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PICKIN’ & GRINNIN’


‘Spider’ John Koerner


Cluny, Newcastle- Upon-Tyne, July 18, 2012 Bearing in mind that ‘Spider’ John


Koerner was one of Bob Dylan’s mentors when he first arrived in Greenwich Village, the audience at the Cluny was disappointingly small. The North-East is awash with singer-songwriters at the moment but I didn’t even see one in the Cluny, and it was their loss. John Koerner is a human encyclopedia of folk and blues music and took us on an almost 2-hour historical journey back and forth through the roots and influences of American folk music. He began the evening with a 12-bar blues number called Careless Love that harked back to the dawn of the twentieth century, with the tale of Stewboss The Racehorse—which was probably from the 1930s— following it. He also sang a gold rush song that


was first performed in 1849, as well as including his own songs from the 1960s and 1970s, with folk ballads, blues and hillbilly songs all merging delightfully well. Even as a long time Americana fan, I hardly recognised any of the songs but that didn’t stop me sitting enraptured as John and fiddle player, Chip Smith played whatever took their mood. Chip was the perfect companion for the night, as his fiddle playing enhanced everything, without threatening to overshadow the star. He even played ‘the bones’ on two songs, which I haven’t seen anyone do since my uncle George died in 1973. Of those I did recognise, Wabash


Cannonball was a footstompin’ tour de force, and The Cowhand Song with its’ chorus of ‘yippee-ki-aye’ had the tiny audience in raptures as they hollered along with the septuagenarian. On Delia’s Gone, instead of performing harmonies, Chip created an echo with his voice which was something I don’t think I’ve ever heard before. John’s version of Leadbelly’s Midnight Special really made the night come alive and made me realise what Bob Dylan, Tom Paxton and Joan Baez must have felt when he performed the same song in front of them as a


24 Maverick ‘Spider’ John Koerner


young man 50 years ago. ‘Spider’ John Koerner certainly


knows how to entertain a crowd and interspersed several songs with stories and silly jokes, but it was the songs and music that we’ll all take away with us and store in the memory banks. Alan Harrison


The Deep Dark Woods


The Haunt, Brighton, August 25, 2012 Six months after their previous show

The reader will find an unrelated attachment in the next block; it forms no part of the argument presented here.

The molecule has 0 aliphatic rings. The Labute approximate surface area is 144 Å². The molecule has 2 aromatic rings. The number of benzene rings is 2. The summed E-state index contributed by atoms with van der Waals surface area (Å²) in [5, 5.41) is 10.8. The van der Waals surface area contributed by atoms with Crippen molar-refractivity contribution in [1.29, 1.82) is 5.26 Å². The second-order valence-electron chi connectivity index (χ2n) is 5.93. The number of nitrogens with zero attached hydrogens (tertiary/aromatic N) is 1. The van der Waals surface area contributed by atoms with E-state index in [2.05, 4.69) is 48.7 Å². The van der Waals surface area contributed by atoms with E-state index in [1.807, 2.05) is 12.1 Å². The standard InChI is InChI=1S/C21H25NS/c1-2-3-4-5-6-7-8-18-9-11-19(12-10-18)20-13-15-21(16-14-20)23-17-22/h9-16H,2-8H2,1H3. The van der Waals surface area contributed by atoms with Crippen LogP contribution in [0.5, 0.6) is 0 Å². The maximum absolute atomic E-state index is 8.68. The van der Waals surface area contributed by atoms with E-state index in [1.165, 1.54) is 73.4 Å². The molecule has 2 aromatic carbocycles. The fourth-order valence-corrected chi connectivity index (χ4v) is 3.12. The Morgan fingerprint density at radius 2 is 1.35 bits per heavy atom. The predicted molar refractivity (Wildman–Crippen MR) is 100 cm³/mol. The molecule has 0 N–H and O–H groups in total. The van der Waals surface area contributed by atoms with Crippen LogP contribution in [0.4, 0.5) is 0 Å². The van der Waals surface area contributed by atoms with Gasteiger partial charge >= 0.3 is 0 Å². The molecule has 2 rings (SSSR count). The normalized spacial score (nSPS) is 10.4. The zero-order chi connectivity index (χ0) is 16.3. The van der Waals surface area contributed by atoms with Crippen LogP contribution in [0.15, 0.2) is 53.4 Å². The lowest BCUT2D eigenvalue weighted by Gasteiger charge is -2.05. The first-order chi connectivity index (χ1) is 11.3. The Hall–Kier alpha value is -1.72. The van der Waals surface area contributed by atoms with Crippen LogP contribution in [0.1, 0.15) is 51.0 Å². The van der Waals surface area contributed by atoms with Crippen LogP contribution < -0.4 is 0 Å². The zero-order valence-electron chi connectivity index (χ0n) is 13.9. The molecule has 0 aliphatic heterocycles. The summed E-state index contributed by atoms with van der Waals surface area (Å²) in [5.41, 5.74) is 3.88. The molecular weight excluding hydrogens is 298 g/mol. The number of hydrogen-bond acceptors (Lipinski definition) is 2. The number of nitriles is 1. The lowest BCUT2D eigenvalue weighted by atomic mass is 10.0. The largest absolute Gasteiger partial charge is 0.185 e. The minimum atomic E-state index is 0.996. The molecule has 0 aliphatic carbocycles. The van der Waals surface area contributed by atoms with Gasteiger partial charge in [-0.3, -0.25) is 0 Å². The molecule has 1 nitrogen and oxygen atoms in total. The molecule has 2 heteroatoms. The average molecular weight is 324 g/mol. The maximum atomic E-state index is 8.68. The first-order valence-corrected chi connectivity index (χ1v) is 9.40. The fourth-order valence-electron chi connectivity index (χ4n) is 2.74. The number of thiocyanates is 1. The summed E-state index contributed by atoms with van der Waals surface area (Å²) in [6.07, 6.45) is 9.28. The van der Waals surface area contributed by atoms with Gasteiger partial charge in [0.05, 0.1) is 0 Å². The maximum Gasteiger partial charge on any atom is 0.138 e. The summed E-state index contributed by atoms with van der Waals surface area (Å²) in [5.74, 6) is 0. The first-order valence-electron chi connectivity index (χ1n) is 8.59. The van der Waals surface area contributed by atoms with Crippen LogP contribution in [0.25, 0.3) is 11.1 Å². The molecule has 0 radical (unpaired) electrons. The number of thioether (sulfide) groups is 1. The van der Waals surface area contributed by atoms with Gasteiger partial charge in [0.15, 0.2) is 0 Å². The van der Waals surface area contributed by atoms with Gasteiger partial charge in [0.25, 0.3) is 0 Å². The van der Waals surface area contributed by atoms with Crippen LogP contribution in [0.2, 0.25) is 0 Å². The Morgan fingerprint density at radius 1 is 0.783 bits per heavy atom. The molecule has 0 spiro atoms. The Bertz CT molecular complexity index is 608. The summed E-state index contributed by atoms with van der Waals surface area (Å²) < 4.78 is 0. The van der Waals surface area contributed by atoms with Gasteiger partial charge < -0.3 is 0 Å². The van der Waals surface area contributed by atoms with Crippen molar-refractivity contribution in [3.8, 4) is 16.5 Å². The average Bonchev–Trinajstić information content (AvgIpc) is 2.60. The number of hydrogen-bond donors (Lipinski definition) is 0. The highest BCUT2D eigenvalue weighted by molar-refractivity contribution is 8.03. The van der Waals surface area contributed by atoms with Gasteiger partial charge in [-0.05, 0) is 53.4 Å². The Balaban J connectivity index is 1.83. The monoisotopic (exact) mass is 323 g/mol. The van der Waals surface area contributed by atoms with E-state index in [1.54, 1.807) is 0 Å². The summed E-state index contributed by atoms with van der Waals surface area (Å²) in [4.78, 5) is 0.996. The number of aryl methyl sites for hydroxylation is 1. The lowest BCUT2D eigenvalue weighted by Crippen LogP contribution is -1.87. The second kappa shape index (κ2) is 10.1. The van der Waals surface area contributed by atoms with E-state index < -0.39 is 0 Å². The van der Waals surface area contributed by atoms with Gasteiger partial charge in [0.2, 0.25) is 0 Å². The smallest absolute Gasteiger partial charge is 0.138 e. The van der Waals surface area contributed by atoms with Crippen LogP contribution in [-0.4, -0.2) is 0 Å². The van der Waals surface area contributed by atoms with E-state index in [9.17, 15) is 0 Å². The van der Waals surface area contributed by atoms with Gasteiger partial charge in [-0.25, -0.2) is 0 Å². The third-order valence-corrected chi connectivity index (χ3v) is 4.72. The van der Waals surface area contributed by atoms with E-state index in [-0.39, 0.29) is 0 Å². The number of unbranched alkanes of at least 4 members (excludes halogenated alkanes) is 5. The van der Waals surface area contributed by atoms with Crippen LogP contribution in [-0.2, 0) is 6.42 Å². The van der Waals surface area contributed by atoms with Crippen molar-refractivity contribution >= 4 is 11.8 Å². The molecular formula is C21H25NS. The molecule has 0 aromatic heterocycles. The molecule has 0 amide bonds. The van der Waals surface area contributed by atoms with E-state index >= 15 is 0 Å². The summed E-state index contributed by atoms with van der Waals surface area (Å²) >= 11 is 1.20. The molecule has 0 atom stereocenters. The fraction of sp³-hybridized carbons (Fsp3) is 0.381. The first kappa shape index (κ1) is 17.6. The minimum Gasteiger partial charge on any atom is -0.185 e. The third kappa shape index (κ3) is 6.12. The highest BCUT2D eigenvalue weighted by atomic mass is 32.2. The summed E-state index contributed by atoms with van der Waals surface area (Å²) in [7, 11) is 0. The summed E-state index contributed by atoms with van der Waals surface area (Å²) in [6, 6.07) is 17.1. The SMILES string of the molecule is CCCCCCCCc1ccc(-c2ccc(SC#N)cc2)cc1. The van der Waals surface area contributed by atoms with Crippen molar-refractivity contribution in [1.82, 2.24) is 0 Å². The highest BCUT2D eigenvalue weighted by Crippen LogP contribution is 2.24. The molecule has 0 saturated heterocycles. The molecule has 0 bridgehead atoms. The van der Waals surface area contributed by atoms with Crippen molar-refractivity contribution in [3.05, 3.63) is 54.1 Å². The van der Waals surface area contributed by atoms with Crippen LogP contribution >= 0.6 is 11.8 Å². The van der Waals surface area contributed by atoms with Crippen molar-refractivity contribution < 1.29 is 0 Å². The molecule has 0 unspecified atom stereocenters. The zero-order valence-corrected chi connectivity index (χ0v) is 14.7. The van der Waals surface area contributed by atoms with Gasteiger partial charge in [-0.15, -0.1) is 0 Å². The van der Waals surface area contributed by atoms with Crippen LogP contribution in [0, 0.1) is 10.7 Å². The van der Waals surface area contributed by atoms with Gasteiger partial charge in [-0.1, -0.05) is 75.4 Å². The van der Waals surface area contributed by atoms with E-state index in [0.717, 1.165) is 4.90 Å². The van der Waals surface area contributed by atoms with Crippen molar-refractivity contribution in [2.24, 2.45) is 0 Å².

in Brighton, the Americana Music Awards nominees (Emerging Artist category) the Deep Dark Woods made a welcome return to the city. Advance ticket sales suggested that this was going to be a sell-out and whilst there was a good-sized crowd, sadly the chatter emanating from the floor spoilt the overall experience. I cannot understand why people pay to see live music and then proceed to talk all the way through the show. It is so disrespectful to the musicians and to those who have paid to listen to music … not inane chatter! That said, it didn’t seem to affect the quintet who have no doubt played in front of audiences where not everyone has always been attentive. From the opening notes of Back Alley


Blues to the closing notes of Peggy O their trademark vocals, harmonies and instrumentation demonstrated why they have been showered with critical acclaim and recognition beyond their native Canadian home. Their brand of roots folk has drawn comparison with the Band and I can also hear the influence of the Byrds, Son Volt and Neil Young in their music—not bad company to be in? Ryan Boldt’s original compositions and languid vocals are what the Deep Dark Woods are admired for however there is more to this collective than just Boldt. Together they are a tightly knit band that has toured now for a number of years (save for the more recent addition of organist Geoff Hilhorst); each individual band member is an accomplished musician who contributes fully—many of the songs tonight included extended (and for them, flamboyant) instrumental jams. As one might expect, songs from their


2011 release THE PLACE I LEFT BEHIND dominated the set-list. When they play live the songs are more energetic than the album versions Sugar Mama, for example becomes a real toe-tapper. About half way through the evening they played a new song; I caught the lines: ‘I’m a sad and lonesome rambler, the money’s almost spent, thinking about my baby, I forgot to pay the rent.’ It sounded like another finely crafted lyric. Up against a tight curfew, the seventy-five minute set was all too short. I am hoping that


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